Teo Hernández (Ciudad Hidalgo 1939–Paris 1992) began a prolific career as
an experimental filmmaker after entering a self-imposed exile in Paris in 1966.
With no formal training, he completed dozens of films on the amateur format of
Super 8 before his untimely death at the height of the AIDS epidemic in France.
Hernández’s cinema cannot be separated from his postcolonial experience as an
undocumented immigrant in Europe. Based on his audio-visual and written work, this article examines how the filmmaker elaborated a unique film theory grounded in an auto-ethnographic appropriation of primitivist tropes. Through this queer exilic cinema, Hernández crafted an authorial persona around the figure of a shamanic filmmaker. I take the films Nuestra senõra de París/Our Lady of Paris (Hernández 1981–82) and Pas de ciel/No Sky (Hernández 1987) as a point of departure to examine the construction of a cinematic ritual capable of inducing trance in the body of the spectator and the filmmaker.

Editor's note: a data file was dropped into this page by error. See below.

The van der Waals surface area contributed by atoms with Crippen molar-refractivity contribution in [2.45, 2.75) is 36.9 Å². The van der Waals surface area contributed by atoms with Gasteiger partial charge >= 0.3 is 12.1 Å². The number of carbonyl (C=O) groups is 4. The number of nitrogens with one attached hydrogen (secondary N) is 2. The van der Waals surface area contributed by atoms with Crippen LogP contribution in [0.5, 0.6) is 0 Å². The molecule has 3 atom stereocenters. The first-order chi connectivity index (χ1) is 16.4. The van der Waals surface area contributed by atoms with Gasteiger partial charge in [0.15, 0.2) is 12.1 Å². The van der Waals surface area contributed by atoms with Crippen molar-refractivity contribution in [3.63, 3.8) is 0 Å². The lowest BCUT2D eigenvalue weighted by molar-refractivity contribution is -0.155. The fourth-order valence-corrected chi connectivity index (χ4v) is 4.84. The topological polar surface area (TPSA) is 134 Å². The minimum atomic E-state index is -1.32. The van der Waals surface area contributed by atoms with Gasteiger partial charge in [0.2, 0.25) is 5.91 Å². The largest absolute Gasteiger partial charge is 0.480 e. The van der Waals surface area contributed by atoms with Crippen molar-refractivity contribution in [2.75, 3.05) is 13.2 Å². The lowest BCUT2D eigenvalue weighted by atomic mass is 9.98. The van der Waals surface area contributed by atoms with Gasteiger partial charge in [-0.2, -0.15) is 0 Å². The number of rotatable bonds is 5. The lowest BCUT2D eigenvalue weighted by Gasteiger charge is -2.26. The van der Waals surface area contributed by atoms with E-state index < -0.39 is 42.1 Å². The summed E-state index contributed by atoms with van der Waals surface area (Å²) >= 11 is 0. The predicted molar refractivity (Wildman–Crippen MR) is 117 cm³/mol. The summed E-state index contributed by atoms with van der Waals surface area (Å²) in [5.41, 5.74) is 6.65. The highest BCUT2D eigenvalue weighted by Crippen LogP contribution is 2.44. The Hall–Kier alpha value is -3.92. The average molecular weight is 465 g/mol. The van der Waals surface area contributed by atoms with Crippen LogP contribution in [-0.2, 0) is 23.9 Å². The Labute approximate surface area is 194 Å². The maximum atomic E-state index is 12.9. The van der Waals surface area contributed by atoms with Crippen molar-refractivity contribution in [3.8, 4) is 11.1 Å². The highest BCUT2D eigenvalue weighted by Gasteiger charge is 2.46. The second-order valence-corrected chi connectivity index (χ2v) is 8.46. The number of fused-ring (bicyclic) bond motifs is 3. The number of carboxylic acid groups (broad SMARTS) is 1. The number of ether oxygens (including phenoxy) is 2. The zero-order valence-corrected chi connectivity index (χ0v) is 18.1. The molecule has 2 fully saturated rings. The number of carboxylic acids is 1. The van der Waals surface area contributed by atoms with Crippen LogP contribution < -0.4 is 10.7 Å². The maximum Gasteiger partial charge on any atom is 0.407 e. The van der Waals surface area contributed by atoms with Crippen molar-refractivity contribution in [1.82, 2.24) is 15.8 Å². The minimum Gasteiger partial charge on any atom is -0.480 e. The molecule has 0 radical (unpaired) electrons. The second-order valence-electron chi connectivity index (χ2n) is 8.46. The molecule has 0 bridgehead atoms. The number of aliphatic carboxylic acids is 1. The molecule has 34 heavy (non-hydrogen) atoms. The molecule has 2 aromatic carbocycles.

Nuestra señora de París (Hernández 1981–82)
Pas de ciel (Hernández 1987)